One sign that you’re getting older is the need for bifocals. I had to give in a few years back and get bifocals so I could read easier and see better during surgery. I just upgraded my frame as well to get try-focals. The benefit to getting tri-focals is that you have a combination of reading glasses, intermediate distance and far distance, all in one. Now that I’ve gotten used to my new glasses, I’m really enjoying reading again, and using the computer is not as painful as it use to be. Doing surgery is now much easier.
However, I began to notice that I felt uncomfortable while driving or watching movies in a theater. It wasn’t that the images were blurry. I began to feel suffocated and stressed. Perhaps even more anxious than usual. I then began moving my head up and down to see if it was due to my glasses, and I realized that distance vision was only to be used in the top quarter of my new lens. To use only this part of this lens while driving, for example, either needed to tilt my head down a few degrees, or bring down my glasses lower on my nose.
The problem with lowering my glasses on my face was that it pressed my on the lower half of my nose, which blocked my nasal breathing to some degree. My only other option was to keep my head tilted down, but then I felt like I couldn’t breathe, like I was suffocating mildly. It was similar to whenever I cross my arms on my chest, where the weight of my arms on my chest would prevent me from taking deep, slow breaths. I was then forced to take more rapid, shallow breaths, which can lead to mild hyperventilation.
As Buteyko practitioners will tell you, more rapid, shallow breathing will cause you to blow off more carbon dioxide, raising your blood pH, leading to your red blood cell hemoglobin holding on to oxygen, in what’s called the Bohr effect. This also makes your nervous system more hypersensitive.
This is when I realized that the position of my head relative to my torso can significantly influence my ability to breathe properly. Here are 5 ways your posture can influence your ability to breathe, potentially leading you to feel more stressed and anxious:
1. Head position. As I’ve mentioned numerous times in my blog posts, your head position relative to your torso has a profound effect on your airway. This is confirmed by endoscopy: With the head flexed forward and down, with the chin to your chest, the space behind the tongue and soft palate becomes very narrow, whereas if you bend your head back, everything opens significantly. This is why the first A in the ABCs of CPR is airway. You have to tilt the head back to open up the airway. This is also why various “contour” pillows that extend your head back can help with snoring and apneas.
2. Slouching. Most people with narrowed airways will not walk around tilting their head backwards, with noses in the air. Instead, they will had a head-forward, slouching forward posture. This compensates by opening up the airway, but it comes with a price: The center of gravity of your 8 or so pound head is off the vertical axis centered in the middle of your torso. As a result, your neck and back muscles have to strain and work harder. Slouching and having your shoulders forward with also compress your chest wall, leading to smaller room for your lungs to expand.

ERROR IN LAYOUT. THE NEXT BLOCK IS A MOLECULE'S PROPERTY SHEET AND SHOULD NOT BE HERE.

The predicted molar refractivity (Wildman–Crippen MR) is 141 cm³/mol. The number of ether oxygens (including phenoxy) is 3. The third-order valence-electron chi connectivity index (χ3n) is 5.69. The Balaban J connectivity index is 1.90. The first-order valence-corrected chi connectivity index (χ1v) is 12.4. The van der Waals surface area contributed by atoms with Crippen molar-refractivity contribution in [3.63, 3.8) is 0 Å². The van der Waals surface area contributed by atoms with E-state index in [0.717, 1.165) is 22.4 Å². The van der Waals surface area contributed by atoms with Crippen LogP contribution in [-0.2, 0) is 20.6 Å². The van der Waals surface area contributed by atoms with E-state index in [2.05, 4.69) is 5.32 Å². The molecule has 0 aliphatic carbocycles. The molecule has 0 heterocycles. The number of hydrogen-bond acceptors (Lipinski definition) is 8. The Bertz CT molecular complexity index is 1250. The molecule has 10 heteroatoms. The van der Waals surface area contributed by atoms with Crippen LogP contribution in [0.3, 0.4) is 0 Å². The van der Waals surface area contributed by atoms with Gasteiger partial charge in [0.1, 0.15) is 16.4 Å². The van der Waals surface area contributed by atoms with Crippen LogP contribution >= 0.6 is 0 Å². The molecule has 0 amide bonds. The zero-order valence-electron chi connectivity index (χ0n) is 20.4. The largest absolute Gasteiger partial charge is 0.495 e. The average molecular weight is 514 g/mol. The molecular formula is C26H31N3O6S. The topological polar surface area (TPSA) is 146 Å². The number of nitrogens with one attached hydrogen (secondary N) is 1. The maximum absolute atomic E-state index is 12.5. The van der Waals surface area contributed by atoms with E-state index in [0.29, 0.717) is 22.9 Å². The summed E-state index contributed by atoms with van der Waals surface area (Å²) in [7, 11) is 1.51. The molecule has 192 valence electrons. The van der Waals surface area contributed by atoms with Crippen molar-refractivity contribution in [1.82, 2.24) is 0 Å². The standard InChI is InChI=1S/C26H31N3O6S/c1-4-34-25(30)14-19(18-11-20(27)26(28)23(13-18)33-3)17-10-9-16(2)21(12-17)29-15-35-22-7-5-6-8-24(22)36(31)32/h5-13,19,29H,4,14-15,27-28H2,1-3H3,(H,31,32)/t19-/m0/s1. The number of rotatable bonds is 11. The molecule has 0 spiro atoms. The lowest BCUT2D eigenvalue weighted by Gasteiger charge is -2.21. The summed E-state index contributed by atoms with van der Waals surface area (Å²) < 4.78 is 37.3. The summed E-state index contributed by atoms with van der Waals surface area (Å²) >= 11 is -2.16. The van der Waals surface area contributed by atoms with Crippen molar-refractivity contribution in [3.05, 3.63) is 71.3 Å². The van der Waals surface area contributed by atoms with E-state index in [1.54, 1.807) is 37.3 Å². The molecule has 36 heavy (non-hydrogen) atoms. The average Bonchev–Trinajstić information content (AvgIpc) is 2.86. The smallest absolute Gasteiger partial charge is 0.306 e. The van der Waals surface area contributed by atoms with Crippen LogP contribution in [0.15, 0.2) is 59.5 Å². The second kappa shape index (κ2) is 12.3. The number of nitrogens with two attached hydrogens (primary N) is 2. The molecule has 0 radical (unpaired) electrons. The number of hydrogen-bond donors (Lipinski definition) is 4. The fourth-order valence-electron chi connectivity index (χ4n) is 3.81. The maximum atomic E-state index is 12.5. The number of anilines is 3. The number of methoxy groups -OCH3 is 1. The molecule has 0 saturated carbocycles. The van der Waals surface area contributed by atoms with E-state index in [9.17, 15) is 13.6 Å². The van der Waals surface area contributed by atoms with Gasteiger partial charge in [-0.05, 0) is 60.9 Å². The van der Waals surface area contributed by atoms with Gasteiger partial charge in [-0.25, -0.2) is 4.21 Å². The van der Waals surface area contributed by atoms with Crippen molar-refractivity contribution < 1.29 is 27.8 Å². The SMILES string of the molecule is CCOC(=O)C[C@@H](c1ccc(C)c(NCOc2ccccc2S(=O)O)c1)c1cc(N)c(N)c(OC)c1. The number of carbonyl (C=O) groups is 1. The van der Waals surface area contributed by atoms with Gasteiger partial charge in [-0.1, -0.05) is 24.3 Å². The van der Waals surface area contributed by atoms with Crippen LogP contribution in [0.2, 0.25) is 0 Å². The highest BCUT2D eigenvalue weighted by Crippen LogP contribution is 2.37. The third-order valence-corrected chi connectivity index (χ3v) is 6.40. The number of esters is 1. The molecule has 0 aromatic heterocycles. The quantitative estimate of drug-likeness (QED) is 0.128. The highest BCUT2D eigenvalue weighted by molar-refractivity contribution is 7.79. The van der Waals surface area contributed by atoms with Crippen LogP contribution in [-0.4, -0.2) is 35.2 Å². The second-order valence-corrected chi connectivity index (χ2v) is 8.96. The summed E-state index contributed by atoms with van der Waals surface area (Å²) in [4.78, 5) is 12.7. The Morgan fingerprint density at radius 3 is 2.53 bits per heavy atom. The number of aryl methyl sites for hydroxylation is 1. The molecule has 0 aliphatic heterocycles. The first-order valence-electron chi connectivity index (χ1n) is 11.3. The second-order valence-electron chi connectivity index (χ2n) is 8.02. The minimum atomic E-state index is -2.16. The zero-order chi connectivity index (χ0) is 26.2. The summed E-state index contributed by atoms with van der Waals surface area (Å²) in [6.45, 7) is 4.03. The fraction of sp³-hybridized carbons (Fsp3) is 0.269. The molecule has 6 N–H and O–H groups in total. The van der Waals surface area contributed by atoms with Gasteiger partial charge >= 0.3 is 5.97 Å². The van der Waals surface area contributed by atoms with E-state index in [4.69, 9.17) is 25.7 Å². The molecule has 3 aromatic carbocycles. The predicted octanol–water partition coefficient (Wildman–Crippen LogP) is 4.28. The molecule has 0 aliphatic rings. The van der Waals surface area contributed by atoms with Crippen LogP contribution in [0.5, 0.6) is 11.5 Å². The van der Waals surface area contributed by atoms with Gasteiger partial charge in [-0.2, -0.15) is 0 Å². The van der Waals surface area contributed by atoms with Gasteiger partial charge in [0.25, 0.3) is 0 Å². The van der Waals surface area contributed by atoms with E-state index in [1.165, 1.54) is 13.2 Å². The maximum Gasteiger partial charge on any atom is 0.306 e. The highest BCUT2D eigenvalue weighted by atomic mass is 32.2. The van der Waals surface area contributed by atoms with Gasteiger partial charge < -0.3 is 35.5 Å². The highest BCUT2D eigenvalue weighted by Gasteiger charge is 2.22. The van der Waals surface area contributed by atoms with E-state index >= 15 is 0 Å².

3. Hand position while typing or doing surgery. Everyone knows that the most ideal position for typing is with the lower part of the arms parallel to the keyboard, at right angles to the upper arm, which hangs straight down. Now with more people using laptops on tables, you’re more likely raise your arms and hand onto the table and lean forward, somewhat in a slouching position. This can also cause your to raise up your shoulders, which can cause muscle tension and stress. While doing tonsillectomies, I teach residents to stand rather than to sit during the procedure. When you’re standing, it’s easier to replicate the “surgeon’s position” with very similar hand and arm position for proper typing. You can also move your head and body around with greater mobility, so that you can see better.
4. Crossed arms on your chest. Not only does this posture present to others as a sign of resistance or detachment, it also can make you feel more stressed and withdrawn. As I mentioned before, crossing your arms on your chest adds additional weight to your chest walls, with a slight but significantly higher resistance to breathing. Do an experiment right now and cross your arms over your chest. Feel how difficult it is when you’re breathing. Now lie down on your bed or on the floor and do the same thing. Notice there’s more resistance to breathing while on your back with your arms crossed.
5. Sleeping on your back. Despite images of people sleeping on their backs, most modern humans can’t sleep on their backs. This is because modern human faces are much smaller and there’s not enough space to hold all of our teeth, as well as various soft tissue structures such as your tongue and soft palate (as well as your nasal septum). I talk about this in my book, Sleep Interrupted. Most people know or prefer to sleep on their sides or tummies. However, if you get injured or have to undergo an operation, it’s likely that you’ll have to sleep sometimes or all the time on your back. When you’re awake it may be OK, but as soon as you start to enter sleep, your throat muscles begin to relax, and you start to obstruct partially or completely. Having multiple episodes of partial obstruction and sleep-to wake arousals can definitely lead to feeling more stressed during the day.
Admittedly, some of these body position are more subtle, and others are more obvious. But it’s important for you to be aware of the enormous impact of body or head position on your sleep quality.
Can you think of any other postures or head position that can cause you to feel more stressed? Please write your answer in the box below.